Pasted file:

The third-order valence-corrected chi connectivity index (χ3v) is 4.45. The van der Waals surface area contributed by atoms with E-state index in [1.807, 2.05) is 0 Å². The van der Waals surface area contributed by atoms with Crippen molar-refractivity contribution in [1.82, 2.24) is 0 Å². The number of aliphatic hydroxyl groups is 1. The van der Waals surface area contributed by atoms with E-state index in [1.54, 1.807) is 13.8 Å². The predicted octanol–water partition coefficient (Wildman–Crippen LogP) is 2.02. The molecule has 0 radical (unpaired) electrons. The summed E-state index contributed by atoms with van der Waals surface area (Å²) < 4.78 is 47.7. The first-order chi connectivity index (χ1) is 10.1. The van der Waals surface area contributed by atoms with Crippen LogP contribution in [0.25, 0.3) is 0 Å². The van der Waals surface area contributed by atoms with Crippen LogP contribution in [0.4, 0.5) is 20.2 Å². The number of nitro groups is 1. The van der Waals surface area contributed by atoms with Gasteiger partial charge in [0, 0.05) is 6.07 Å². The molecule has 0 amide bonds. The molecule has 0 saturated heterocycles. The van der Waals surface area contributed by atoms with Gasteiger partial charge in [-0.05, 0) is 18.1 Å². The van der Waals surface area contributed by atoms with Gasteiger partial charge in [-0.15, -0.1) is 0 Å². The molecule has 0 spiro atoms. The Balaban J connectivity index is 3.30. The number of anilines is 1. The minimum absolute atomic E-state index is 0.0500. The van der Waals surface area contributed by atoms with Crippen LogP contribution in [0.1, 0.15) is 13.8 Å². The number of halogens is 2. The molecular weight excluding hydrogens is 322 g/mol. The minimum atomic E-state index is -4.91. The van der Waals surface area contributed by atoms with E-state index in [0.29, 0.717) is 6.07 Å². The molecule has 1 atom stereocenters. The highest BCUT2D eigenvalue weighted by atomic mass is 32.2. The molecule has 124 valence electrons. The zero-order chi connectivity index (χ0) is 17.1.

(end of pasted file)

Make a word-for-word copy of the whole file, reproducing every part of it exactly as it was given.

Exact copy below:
The third-order valence-corrected chi connectivity index (χ3v) is 4.45. The van der Waals surface area contributed by atoms with E-state index in [1.807, 2.05) is 0 Å². The van der Waals surface area contributed by atoms with Crippen molar-refractivity contribution in [1.82, 2.24) is 0 Å². The number of aliphatic hydroxyl groups is 1. The van der Waals surface area contributed by atoms with E-state index in [1.54, 1.807) is 13.8 Å². The predicted octanol–water partition coefficient (Wildman–Crippen LogP) is 2.02. The molecule has 0 radical (unpaired) electrons. The summed E-state index contributed by atoms with van der Waals surface area (Å²) < 4.78 is 47.7. The first-order chi connectivity index (χ1) is 10.1. The van der Waals surface area contributed by atoms with Crippen LogP contribution in [0.25, 0.3) is 0 Å². The van der Waals surface area contributed by atoms with Crippen LogP contribution in [0.4, 0.5) is 20.2 Å². The number of nitro groups is 1. The van der Waals surface area contributed by atoms with Gasteiger partial charge in [0, 0.05) is 6.07 Å². The molecule has 0 amide bonds. The molecule has 0 saturated heterocycles. The van der Waals surface area contributed by atoms with Gasteiger partial charge in [-0.05, 0) is 18.1 Å². The van der Waals surface area contributed by atoms with Gasteiger partial charge in [-0.15, -0.1) is 0 Å². The molecule has 0 spiro atoms. The Balaban J connectivity index is 3.30. The number of anilines is 1. The minimum absolute atomic E-state index is 0.0500. The van der Waals surface area contributed by atoms with Crippen LogP contribution in [0.1, 0.15) is 13.8 Å². The number of halogens is 2. The molecular weight excluding hydrogens is 322 g/mol. The minimum atomic E-state index is -4.91. The van der Waals surface area contributed by atoms with E-state index in [0.29, 0.717) is 6.07 Å². The molecule has 1 atom stereocenters. The highest BCUT2D eigenvalue weighted by atomic mass is 32.2. The molecule has 124 valence electrons. The zero-order chi connectivity index (χ0) is 17.1.